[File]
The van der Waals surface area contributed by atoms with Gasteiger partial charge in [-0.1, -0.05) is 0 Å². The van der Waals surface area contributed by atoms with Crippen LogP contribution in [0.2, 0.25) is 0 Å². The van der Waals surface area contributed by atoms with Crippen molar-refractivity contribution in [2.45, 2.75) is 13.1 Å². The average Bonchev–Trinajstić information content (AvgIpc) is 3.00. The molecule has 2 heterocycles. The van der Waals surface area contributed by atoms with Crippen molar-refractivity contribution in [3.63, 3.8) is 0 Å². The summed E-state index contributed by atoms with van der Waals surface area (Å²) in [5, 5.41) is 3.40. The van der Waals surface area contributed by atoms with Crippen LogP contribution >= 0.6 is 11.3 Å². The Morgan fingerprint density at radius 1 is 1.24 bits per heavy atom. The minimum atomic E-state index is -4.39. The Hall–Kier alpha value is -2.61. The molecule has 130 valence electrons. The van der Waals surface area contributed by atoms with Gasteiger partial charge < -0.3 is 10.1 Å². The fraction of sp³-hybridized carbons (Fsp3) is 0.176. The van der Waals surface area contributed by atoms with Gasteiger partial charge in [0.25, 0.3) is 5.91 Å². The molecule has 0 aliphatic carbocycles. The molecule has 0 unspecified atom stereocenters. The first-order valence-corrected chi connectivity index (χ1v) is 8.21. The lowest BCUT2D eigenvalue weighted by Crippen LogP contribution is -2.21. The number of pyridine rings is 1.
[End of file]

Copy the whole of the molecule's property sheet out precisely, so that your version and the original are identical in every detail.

The van der Waals surface area contributed by atoms with Gasteiger partial charge in [-0.1, -0.05) is 0 Å². The van der Waals surface area contributed by atoms with Crippen LogP contribution in [0.2, 0.25) is 0 Å². The van der Waals surface area contributed by atoms with Crippen molar-refractivity contribution in [2.45, 2.75) is 13.1 Å². The average Bonchev–Trinajstić information content (AvgIpc) is 3.00. The molecule has 2 heterocycles. The van der Waals surface area contributed by atoms with Crippen molar-refractivity contribution in [3.63, 3.8) is 0 Å². The summed E-state index contributed by atoms with van der Waals surface area (Å²) in [5, 5.41) is 3.40. The van der Waals surface area contributed by atoms with Crippen LogP contribution >= 0.6 is 11.3 Å². The Morgan fingerprint density at radius 1 is 1.24 bits per heavy atom. The minimum atomic E-state index is -4.39. The Hall–Kier alpha value is -2.61. The molecule has 130 valence electrons. The van der Waals surface area contributed by atoms with Gasteiger partial charge < -0.3 is 10.1 Å². The fraction of sp³-hybridized carbons (Fsp3) is 0.176. The van der Waals surface area contributed by atoms with Gasteiger partial charge in [0.25, 0.3) is 5.91 Å². The molecule has 0 aliphatic carbocycles. The molecule has 0 unspecified atom stereocenters. The first-order valence-corrected chi connectivity index (χ1v) is 8.21. The lowest BCUT2D eigenvalue weighted by Crippen LogP contribution is -2.21. The number of pyridine rings is 1.